Project Management optimize

Seven fundamentals of IT project success

There are seven points of project success that touch on conflicting agendas, multiple perspectives, and a range of business-oriented conditions.

This is a guest post from Michael Krigsman of TechRepublic's sister site ZDNet. You can follow Michael on his ZDNet blog IT Project Failures, or subscribe to the RSS feed.

Many folks think large projects usually fail for technical reasons -- software that doesn't work as advertised, bugs, and so on. In reality, that's not the case.

In my experience, the most serious project issues come down to misplaced expectations among participants. Fundamentally, problems in human communication lie at the root of most failures.

These expectation and communication mismatches are difficult to detect systematically, because they aren't quantitative or technical in nature. Failures persist despite fancy project management methodologies, precisely because traditional approaches do not isolate and address hidden problems.

These seven points of project success touch on conflicting agendas, multiple perspectives, and a broad range of business-oriented conditions that drive projects to succeed or fail:

  1. Business case
  2. Stakeholder and user engagement
  3. Executive sponsorship
  4. Third-party relationships
  5. Project management
  6. Change management
  7. Resource availability

The Project Failures analysis

It's tempting to dismiss these points as obvious or to believe your projects have few problems in these areas. However, successful project managers dig deeper than that. For example, how do you really know that sufficient executive sponsorship is present? If you only asked one or two stakeholders, then your opinion may well be incorrect.

To gauge sponsorship accurately, you must gather perceptions across the project. After all, someone reporting directly to the CIO may have quite a different view than one working 1000 miles away who has never even met the sponsor.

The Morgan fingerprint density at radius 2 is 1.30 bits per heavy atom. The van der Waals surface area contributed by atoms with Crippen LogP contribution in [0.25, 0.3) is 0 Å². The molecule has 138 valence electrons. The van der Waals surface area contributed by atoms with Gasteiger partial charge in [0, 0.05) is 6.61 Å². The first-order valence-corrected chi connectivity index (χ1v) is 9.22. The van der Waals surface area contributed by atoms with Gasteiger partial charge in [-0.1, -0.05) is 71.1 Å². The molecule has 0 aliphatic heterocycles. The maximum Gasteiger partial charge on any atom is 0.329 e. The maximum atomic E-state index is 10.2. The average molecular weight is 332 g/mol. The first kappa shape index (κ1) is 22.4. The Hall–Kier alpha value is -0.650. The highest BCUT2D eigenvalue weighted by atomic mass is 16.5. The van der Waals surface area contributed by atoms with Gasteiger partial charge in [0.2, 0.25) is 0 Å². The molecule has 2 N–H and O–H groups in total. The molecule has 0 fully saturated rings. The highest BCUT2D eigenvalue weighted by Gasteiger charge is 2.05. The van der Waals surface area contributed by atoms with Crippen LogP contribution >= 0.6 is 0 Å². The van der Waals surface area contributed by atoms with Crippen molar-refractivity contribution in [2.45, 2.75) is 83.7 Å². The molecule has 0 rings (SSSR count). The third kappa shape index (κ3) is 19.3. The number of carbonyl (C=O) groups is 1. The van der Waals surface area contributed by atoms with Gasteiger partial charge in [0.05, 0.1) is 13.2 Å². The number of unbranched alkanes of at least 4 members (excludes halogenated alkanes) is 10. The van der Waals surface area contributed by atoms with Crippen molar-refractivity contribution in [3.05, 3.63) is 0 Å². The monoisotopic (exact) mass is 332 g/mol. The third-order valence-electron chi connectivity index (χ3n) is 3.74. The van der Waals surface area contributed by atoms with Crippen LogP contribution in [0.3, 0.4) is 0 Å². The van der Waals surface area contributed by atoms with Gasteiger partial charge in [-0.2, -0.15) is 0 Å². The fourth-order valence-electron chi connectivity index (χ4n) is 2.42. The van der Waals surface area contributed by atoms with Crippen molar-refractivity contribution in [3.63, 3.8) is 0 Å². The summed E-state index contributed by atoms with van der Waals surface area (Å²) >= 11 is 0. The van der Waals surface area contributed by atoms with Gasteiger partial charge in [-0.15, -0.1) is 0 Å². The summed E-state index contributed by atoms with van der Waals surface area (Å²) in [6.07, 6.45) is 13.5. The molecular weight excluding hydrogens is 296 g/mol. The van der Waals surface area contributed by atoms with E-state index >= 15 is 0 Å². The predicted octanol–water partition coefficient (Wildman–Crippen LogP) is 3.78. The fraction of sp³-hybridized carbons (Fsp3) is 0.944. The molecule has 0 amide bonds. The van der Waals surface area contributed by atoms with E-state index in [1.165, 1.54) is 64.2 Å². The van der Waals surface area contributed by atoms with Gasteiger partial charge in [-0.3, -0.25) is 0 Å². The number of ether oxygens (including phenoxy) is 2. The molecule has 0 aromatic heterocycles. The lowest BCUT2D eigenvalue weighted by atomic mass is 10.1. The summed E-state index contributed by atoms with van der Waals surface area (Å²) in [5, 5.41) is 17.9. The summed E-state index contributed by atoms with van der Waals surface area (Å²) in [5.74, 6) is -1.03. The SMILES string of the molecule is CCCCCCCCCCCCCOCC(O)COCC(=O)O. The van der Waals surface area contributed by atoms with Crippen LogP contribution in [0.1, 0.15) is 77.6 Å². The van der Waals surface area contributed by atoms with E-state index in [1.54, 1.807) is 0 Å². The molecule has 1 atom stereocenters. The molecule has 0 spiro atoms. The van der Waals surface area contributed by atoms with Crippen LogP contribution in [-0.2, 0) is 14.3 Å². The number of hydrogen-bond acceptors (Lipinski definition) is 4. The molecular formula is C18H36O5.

Please do not ignore these seven fundamentals, thinking they are too "simple" or do not apply to your work. They really are that important.

In future blog posts, we'll explore practical steps you can take to uncover the hidden causes of failure that may be present on your projects.

30 comments
Said.Hadhrami
Said.Hadhrami

They are a key factors but also, project progress plays a big role in this.

alainforget
alainforget

Best way to fail a project... Not having clear requirements and not having a goal.

mahesh
mahesh

Whether you are running an in-house project or an outsourced one, there is a contract between the 'customer' and the 'service provider' that provides for clear agreement on scope, time, cost - and sometimes, quality. Projects change - and various stakeholders are responsible for causing change. While Change Management focuses on scope changes and related 'technical' changes, the project manager is usually hard-pressed to renegotiate the contract with the project sponsor. A focus on Contract Management separate from Project Managemet and separate from and a derivative of Change Management makes it easier for everyone to pay attention to it, define a process to effect contract changes, allows a separation of role between project management and contract management (very often, it is much more beneficial for the project to have two separate people handle those two crucial responsibilities) and makes for a much more objective analysis of the causes of change, the mechanisms to find additional funding for the change and taking emotion out of the overall process of achieving this.

dofek
dofek

every project stands on 4 legs: management, technology (content), budget/logistics and human factor. of course, the latter is behind everything but usually all human dynamics which are dealt with are in the management level. from my experience, MOST issues which challenge IT projects, reside very close to the project floor, where the teams and individual function. there you can find mishaps like: - individuals lack of info about project's purpose, significance - individuals lack of proper knowledge - individual fail to understand, and accept technological solutions - lack of communication among people who depend on eachother in terms of results - political games, tensions, manipulation on the "floor" - more most of PM education and consultancy services are provide for the first 3 legs. the fourth leg, the human factor is left for managers intuition. when IT projects fail (not if...) the management usually fail to put professional attention to the project level human dynamics, where they may find in many cases the small factor which cause the big problem